Man who stopped massive WannaCry cyberattack arrested for allegedly making banking virus

  • Marcus Hutchins, who is also known as Malwaretech, was indicted on six counts last month, and was arrested on Wednesday
  • Hutchins shot to fame when he found a "kill switch" to stop the spread of the WannaCry ransomware attack earlier this year

The man who stopped the recent global cyberattack known as WannaCry has been arrested for allegedly creating a virus of his own that aimed to steal peoples' banking details online.

Marcus Hutchins, who is also known as Malwaretech, was indicted on six counts last month, and was arrested on Wednesday.

In the indictment, Hutchins was accused of being involved in the creation and distribution of the Kronos banking Trojan. The malicious software, or malware, was designed to garner usernames and passwords of users on banking websites. Once a machine was infected, the malware allowed the hacker to log the details.

Kronos was active in Canada, Germany, Poland, France, and the United Kingdom, among others countries, the U.S. Department of Justice (DOJ) said.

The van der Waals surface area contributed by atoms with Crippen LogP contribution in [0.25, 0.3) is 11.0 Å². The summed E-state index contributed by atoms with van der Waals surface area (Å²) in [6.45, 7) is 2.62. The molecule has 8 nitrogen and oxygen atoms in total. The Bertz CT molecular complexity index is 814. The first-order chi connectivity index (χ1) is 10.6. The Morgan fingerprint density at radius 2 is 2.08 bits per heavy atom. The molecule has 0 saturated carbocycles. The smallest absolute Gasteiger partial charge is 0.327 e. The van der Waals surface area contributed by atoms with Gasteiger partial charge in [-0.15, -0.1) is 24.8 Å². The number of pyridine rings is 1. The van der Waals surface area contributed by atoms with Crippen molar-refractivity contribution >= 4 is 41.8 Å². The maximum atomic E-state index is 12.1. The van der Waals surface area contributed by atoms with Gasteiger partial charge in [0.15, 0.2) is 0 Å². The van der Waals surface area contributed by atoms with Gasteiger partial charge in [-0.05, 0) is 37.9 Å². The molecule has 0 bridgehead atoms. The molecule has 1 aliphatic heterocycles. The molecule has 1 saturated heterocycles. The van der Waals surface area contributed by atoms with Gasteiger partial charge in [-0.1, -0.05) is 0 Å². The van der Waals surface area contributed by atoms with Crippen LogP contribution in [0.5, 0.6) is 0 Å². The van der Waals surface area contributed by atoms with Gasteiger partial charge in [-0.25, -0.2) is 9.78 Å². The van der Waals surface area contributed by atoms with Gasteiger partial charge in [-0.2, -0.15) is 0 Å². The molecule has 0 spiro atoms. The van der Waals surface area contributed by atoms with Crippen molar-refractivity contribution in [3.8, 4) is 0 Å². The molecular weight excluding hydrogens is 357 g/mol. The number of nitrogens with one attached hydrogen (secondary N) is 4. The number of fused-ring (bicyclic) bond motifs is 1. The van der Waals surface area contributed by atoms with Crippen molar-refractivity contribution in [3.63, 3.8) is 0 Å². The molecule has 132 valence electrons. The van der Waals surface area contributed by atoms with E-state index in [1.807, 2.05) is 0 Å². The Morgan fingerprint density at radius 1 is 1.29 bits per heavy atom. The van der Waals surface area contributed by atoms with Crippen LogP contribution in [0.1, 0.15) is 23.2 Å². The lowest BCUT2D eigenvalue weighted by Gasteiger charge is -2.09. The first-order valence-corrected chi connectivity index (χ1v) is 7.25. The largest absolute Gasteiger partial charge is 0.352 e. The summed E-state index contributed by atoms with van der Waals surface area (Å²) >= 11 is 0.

The banking Trojan was first made available through some internet forums in early 2014, and was marketed and distributed through AlphaBay, a marketplace site on the dark web which had illegal drugs and firearms for sale. AlphaBay was shut down by the DOJ in July.

Hutchins shot to fame when he helped stop the WannaCry ransomware attack in May which hit over 200,000 victims in around 150 countries. WannaCry encrypted files on computers then demanded users pay a bitcoin ransom to get them back. Hutchins however found a "kill switch" that was able to halt the spread of the attack.

Earlier this week, hackers cashed out on over $143,000 worth of bitcoin they got from ransoms paid from WannaCry.

Hutchins was charged with one count of conspiracy to commit computer fraud and abuse, three counts of distributing and advertising an electronic communication interception device, one count of endeavoring to intercept electronic communications, and one count of attempting to access a computer without authorization.

The alleged conduct for which Hutchins was arrested occurred between or around July 2014 and July 2015.

"Cybercrime remains a top priority for the FBI," Special Agent in Charge (SAC) Justin Tolomeo, said in a statement.

Cybercriminals cost our economy billions in loses each year. The FBI will continue to work with our partners, both domestic and international, to bring offenders to justice."